Critic, writer. British-born film writer Andrew Britton was an influential queer film scholar who contributed to Canadian and international queer film culture from his Toronto base during the last fifteen years of his life. Occasional reviewer for TBP between 1979 and 1983, frequent contributor to Cineaction!, Britton was known for his fiercely intellectual confrontation with the entire spectrum of the cinema. Author of books on Cary Grant (1983) and Katharine Hepburn (1984), of influential articles spanning horror cinema and queer Eisenstein, his widely cited 1978 denunciation of “camp” exemplifies a political moralism, out of fashion a quarter century later but worthy of revival:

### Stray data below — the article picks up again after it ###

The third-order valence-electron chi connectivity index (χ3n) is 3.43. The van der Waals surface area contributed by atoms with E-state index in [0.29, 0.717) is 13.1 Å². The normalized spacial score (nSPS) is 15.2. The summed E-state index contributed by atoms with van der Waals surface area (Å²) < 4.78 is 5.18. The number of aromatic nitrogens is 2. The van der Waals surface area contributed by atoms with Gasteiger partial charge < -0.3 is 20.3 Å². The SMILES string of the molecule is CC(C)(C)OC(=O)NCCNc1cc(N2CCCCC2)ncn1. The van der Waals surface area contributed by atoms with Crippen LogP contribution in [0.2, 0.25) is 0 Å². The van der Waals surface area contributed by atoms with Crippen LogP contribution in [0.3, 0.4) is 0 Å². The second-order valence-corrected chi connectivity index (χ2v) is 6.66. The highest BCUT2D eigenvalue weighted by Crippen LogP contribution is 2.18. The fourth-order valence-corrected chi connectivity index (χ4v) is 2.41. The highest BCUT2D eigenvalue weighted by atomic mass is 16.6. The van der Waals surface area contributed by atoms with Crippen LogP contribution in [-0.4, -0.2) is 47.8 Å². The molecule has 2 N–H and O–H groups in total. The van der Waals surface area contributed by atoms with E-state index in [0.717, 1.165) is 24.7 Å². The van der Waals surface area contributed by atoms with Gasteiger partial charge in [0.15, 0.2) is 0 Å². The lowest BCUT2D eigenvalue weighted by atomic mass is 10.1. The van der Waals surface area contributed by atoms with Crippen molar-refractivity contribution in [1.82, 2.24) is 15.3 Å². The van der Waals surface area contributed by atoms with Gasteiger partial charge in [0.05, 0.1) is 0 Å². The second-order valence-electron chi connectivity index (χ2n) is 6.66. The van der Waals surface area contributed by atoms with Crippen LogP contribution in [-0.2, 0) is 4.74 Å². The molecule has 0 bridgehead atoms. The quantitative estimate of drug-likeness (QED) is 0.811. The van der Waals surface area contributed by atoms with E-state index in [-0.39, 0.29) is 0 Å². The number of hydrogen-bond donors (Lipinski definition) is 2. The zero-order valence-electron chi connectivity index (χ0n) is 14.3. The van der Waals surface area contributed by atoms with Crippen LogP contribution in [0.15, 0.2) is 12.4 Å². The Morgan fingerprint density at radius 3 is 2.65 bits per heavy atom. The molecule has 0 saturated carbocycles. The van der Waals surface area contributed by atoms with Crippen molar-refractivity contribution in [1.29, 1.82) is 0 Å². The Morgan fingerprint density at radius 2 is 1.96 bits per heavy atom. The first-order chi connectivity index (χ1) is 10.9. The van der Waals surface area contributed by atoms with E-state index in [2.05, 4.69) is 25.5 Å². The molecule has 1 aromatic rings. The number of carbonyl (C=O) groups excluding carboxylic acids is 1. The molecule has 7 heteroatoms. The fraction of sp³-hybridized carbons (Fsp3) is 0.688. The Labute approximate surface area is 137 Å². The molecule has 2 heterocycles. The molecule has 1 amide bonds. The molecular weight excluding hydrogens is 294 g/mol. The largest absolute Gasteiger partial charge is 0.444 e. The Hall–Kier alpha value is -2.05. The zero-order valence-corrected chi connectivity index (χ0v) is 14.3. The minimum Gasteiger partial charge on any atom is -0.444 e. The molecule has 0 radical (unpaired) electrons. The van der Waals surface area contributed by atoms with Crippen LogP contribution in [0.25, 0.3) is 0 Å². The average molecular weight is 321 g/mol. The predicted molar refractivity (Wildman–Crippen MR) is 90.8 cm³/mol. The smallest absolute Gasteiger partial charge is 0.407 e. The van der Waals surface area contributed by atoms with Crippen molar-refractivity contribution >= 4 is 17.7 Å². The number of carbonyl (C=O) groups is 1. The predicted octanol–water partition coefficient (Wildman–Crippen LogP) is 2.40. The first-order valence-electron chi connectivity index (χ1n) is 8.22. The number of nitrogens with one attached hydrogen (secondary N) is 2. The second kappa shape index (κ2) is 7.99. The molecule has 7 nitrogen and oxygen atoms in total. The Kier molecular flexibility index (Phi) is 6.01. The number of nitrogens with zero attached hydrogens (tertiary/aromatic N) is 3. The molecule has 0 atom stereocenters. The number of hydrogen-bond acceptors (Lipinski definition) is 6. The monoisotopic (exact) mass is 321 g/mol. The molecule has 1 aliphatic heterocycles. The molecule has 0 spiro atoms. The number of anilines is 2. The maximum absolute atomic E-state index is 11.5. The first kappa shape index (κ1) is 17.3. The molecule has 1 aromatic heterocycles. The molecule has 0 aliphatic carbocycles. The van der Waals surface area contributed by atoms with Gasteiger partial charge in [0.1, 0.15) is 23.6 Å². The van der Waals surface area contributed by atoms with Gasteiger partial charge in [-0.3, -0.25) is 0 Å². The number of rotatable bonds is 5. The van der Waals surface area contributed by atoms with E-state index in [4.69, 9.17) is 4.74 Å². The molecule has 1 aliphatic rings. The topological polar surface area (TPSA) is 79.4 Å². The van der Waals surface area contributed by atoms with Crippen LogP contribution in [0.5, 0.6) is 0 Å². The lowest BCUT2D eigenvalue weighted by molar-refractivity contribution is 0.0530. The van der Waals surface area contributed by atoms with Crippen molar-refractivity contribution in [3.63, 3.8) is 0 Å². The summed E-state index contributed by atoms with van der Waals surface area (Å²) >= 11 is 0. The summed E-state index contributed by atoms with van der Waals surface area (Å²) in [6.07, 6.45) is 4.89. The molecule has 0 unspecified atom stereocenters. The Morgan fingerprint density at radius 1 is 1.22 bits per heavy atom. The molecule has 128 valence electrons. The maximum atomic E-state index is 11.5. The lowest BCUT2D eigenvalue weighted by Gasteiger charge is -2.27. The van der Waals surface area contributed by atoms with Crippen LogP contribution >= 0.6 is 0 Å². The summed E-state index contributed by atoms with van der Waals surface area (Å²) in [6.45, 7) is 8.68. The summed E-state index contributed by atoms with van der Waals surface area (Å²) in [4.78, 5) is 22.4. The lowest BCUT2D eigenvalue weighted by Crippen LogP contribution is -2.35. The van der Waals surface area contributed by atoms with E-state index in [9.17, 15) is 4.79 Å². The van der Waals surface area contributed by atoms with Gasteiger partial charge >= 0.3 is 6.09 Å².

“Subversiveness” needs to be assessed ... as a relationship between a phenomenon and its context—that is, dynamically.... In a contemporary context, gay camp seems little more than a kind of anaesthetic, allowing one to remain inside oppressive relations while enjoying the illusory confidence that one is flouting them (1978-9).